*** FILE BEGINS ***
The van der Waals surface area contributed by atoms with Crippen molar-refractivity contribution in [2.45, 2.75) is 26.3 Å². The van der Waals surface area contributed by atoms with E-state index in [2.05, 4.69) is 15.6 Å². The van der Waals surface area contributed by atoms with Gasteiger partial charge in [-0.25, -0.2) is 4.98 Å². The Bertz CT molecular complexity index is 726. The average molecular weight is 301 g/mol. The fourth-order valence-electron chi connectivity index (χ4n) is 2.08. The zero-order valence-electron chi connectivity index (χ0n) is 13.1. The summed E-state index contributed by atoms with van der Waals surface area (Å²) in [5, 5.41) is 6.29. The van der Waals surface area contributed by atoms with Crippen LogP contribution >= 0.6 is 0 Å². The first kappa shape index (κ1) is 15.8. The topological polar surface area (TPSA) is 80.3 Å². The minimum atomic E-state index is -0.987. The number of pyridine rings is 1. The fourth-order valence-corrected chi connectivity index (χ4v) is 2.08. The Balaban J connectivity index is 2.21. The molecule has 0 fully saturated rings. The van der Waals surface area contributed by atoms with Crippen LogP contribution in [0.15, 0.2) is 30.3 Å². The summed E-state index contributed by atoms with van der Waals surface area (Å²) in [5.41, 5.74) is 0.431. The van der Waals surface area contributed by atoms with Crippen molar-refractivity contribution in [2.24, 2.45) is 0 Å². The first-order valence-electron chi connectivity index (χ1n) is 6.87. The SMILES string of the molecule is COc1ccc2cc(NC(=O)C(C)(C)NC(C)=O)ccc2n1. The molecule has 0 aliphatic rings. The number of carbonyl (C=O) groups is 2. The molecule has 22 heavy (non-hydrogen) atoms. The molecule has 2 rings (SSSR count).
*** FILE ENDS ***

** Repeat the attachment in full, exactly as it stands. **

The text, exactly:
The van der Waals surface area contributed by atoms with Crippen molar-refractivity contribution in [2.45, 2.75) is 26.3 Å². The van der Waals surface area contributed by atoms with E-state index in [2.05, 4.69) is 15.6 Å². The van der Waals surface area contributed by atoms with Gasteiger partial charge in [-0.25, -0.2) is 4.98 Å². The Bertz CT molecular complexity index is 726. The average molecular weight is 301 g/mol. The fourth-order valence-electron chi connectivity index (χ4n) is 2.08. The zero-order valence-electron chi connectivity index (χ0n) is 13.1. The summed E-state index contributed by atoms with van der Waals surface area (Å²) in [5, 5.41) is 6.29. The van der Waals surface area contributed by atoms with Crippen LogP contribution >= 0.6 is 0 Å². The first kappa shape index (κ1) is 15.8. The topological polar surface area (TPSA) is 80.3 Å². The minimum atomic E-state index is -0.987. The number of pyridine rings is 1. The fourth-order valence-corrected chi connectivity index (χ4v) is 2.08. The Balaban J connectivity index is 2.21. The molecule has 0 fully saturated rings. The van der Waals surface area contributed by atoms with Crippen LogP contribution in [0.15, 0.2) is 30.3 Å². The summed E-state index contributed by atoms with van der Waals surface area (Å²) in [5.41, 5.74) is 0.431. The van der Waals surface area contributed by atoms with Crippen molar-refractivity contribution in [2.24, 2.45) is 0 Å². The first-order valence-electron chi connectivity index (χ1n) is 6.87. The SMILES string of the molecule is COc1ccc2cc(NC(=O)C(C)(C)NC(C)=O)ccc2n1. The molecule has 0 aliphatic rings. The number of carbonyl (C=O) groups is 2. The molecule has 22 heavy (non-hydrogen) atoms. The molecule has 2 rings (SSSR count).